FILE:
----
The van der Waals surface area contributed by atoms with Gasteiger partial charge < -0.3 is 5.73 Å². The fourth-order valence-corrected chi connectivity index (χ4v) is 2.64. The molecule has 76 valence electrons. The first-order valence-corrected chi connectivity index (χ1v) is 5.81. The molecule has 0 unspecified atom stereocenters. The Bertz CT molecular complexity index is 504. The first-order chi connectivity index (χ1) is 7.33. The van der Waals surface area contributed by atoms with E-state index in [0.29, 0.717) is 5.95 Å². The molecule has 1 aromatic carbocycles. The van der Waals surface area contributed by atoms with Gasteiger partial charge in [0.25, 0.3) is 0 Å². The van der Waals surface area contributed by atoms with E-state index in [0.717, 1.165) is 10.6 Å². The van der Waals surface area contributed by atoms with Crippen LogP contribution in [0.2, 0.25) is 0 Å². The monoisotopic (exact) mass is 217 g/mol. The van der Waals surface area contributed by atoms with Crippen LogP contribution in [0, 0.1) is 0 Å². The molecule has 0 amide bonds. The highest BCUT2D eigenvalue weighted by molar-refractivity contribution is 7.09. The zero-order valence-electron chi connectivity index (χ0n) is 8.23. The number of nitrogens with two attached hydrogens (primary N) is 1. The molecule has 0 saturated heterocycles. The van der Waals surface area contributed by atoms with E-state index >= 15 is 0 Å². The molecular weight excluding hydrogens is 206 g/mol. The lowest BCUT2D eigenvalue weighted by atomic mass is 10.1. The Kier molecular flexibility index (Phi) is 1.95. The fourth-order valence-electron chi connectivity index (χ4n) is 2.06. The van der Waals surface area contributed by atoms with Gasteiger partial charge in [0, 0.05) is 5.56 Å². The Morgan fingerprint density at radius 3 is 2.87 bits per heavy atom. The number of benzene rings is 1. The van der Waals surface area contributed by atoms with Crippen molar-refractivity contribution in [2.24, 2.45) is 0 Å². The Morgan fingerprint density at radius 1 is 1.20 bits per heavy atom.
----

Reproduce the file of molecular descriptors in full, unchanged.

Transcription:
The van der Waals surface area contributed by atoms with Gasteiger partial charge < -0.3 is 5.73 Å². The fourth-order valence-corrected chi connectivity index (χ4v) is 2.64. The molecule has 76 valence electrons. The first-order valence-corrected chi connectivity index (χ1v) is 5.81. The molecule has 0 unspecified atom stereocenters. The Bertz CT molecular complexity index is 504. The first-order chi connectivity index (χ1) is 7.33. The van der Waals surface area contributed by atoms with E-state index in [0.29, 0.717) is 5.95 Å². The molecule has 1 aromatic carbocycles. The van der Waals surface area contributed by atoms with Gasteiger partial charge in [0.25, 0.3) is 0 Å². The van der Waals surface area contributed by atoms with E-state index in [0.717, 1.165) is 10.6 Å². The van der Waals surface area contributed by atoms with Crippen LogP contribution in [0.2, 0.25) is 0 Å². The monoisotopic (exact) mass is 217 g/mol. The van der Waals surface area contributed by atoms with Crippen LogP contribution in [0, 0.1) is 0 Å². The molecule has 0 amide bonds. The highest BCUT2D eigenvalue weighted by molar-refractivity contribution is 7.09. The zero-order valence-electron chi connectivity index (χ0n) is 8.23. The number of nitrogens with two attached hydrogens (primary N) is 1. The molecule has 0 saturated heterocycles. The van der Waals surface area contributed by atoms with E-state index >= 15 is 0 Å². The molecular weight excluding hydrogens is 206 g/mol. The lowest BCUT2D eigenvalue weighted by atomic mass is 10.1. The Kier molecular flexibility index (Phi) is 1.95. The fourth-order valence-electron chi connectivity index (χ4n) is 2.06. The van der Waals surface area contributed by atoms with Gasteiger partial charge in [0, 0.05) is 5.56 Å². The Morgan fingerprint density at radius 3 is 2.87 bits per heavy atom. The number of benzene rings is 1. The van der Waals surface area contributed by atoms with Crippen molar-refractivity contribution in [2.24, 2.45) is 0 Å². The Morgan fingerprint density at radius 1 is 1.20 bits per heavy atom.